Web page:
Kenya: Hope as Scientists Expect White Rhino Calf in Two Years

A white rhino in the Lewa Conservancy (file photo).

A consortium of scientists and conservationists working to save the northern white rhino from extinction has expressed hope of having the first calf within two years.

The BioRescue consortium experts said they were using advanced reproduction technologies to raise the first offspring from nine unique embryos harvested from two surviving northern white rhinos in Kenya.

Project leader and head of Reproduction Management at Leibniz Institute for Zoo and Wildlife Research Thomas Hildebrandt said they intend to transfer embryos into surviving southern white rhinos to act as surrogate mothers, paving the way for the birth of a new northern white rhino calf with the gestation of a rhino of 16 months.

There are five southern white rhinos in a protected enclosure at Ol Pejeta Conservancy. The enclosure has been kept empty for the purpose of the project.

Embryo transfer

"We hope to do the transfer of the embryo as fast as possible and we intend not to take longer than two years to have the calf," said Prof Hildebrandt at the German Ambassador to Kenya's residence on Monday.

The scientists had last year harvested 10 immature egg cells - two from Najin and eight from Fatu.

Najin and Fatur are the last two surviving northern white rhinos on the planet. However, neither is able to carry a pregnancy.

The oocytes - cells that undergo division to form an ovum - were immediately transported to Avantea laboratory in Cremona, Italy, under the leadership of Prof Cesare Galli, where embryos were formed following maturation and fertilisation of the oocytes with semen from Suni, a white rhino that died in 2014.

The project leader explained that the programme has been successful so far, presenting a chance to protect the rhinos from the threat of extinction.

10 years wait

He said the nine embryos are currently stored in liquid nitrogen and can wait for more than 10 years.

"We need a calf as soon as possible to have the two surviving ones transfer their knowledge of survival to the calf," he said.

This will then pave the way for the reintroduction of the northern white rhino into its natural habitat in the next 20 years using advanced technology and research.

The project, he said, would act as a blueprint to save other endangered species facing extinction as a result of human aggression and encroachment on their habitat.

German Ambassador to Kenya Annett Gunther said her country had pumped Sh523 million (4.2 Euros) into conservation of the white northern rhino through the BioRescue Consortium project.

Save many species

Ms Gunther said if the technology succeeds, it could save many other species that are on the verge of extinction.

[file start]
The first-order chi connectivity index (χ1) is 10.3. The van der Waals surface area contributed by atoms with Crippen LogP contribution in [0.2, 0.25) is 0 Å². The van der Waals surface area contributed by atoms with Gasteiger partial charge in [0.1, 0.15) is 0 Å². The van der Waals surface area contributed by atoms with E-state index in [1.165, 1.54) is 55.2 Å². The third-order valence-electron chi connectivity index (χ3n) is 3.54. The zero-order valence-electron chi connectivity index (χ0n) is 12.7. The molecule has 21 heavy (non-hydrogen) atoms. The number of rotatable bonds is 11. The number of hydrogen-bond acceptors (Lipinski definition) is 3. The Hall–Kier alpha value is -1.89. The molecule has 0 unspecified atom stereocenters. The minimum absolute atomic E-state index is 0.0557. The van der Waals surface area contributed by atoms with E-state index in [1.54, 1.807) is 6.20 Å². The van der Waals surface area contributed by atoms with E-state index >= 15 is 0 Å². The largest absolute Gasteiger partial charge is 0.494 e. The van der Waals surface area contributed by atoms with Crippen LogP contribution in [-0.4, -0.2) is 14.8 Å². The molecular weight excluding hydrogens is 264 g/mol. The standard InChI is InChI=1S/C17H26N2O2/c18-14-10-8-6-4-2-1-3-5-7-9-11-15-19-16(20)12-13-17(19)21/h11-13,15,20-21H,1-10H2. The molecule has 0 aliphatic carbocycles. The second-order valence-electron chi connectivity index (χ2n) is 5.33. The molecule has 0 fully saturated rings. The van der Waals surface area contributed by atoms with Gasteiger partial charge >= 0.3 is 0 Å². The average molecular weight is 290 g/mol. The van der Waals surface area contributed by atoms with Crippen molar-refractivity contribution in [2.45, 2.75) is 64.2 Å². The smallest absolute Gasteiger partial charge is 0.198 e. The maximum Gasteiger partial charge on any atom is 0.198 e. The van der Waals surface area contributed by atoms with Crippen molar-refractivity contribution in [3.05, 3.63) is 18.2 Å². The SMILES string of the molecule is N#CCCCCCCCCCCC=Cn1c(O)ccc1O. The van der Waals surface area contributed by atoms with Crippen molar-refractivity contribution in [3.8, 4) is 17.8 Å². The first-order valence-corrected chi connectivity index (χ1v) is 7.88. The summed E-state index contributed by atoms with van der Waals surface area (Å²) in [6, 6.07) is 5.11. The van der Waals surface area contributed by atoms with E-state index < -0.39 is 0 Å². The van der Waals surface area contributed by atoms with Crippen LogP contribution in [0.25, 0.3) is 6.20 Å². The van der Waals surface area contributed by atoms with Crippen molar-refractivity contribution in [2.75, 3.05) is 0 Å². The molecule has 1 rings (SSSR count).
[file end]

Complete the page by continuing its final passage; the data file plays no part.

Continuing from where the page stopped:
"It is a perfect example of how international research and cooperation using advanced tech in species protection can address our common challenges including preservation of biodiversity, rapid population growth, climate change, conflicts and pandemic," said Ms Gunther.

For his part, Kenya Wildlife Services (KWS) Director for Parks and Reserves Charles Musyoki said Kenya is the epicentre of the project, with 10 scientists from the country attached to the programme.

He said the success of the project would see Africa repopulated with the northern white rhino, which now faces extinction due to poaching activities of the past 40 years.

"There is a very good chance that we shall succeed and as a government, we shall continue to do all it takes to see to it that the first calf makes an appearance," he said.

Create a breeding herd

Ol Pejeta Conservancy Managing Director Richard Vigne said there is need to create a breeding herd of northern white rhinos as there is no way one calf is going to save the species.

He said a breeding herd is the only way to create a platform for the reintroduction of the species back into its natural habitat.

Mr Vigne expressed hope that the recovery journey can follow that of the Eastern Black Rhino, which is native to Kenya, whose number had plummeted to as low as 350 by the late 1980s, but which has a population of about 1,000, thanks to collaborative efforts between KWS and the private sector.

Mr Vigne pointed out the southern white rhinos had dwindled to about 50 at the turn of the last century but have since recovered to become the most populous rhino species on the planet.

"We hope this story is going to be repeated with the northern white rhino. We know it is going to be a long journey, but we are fully behind this project as rhinos are our signature species," said Mr Vigne.

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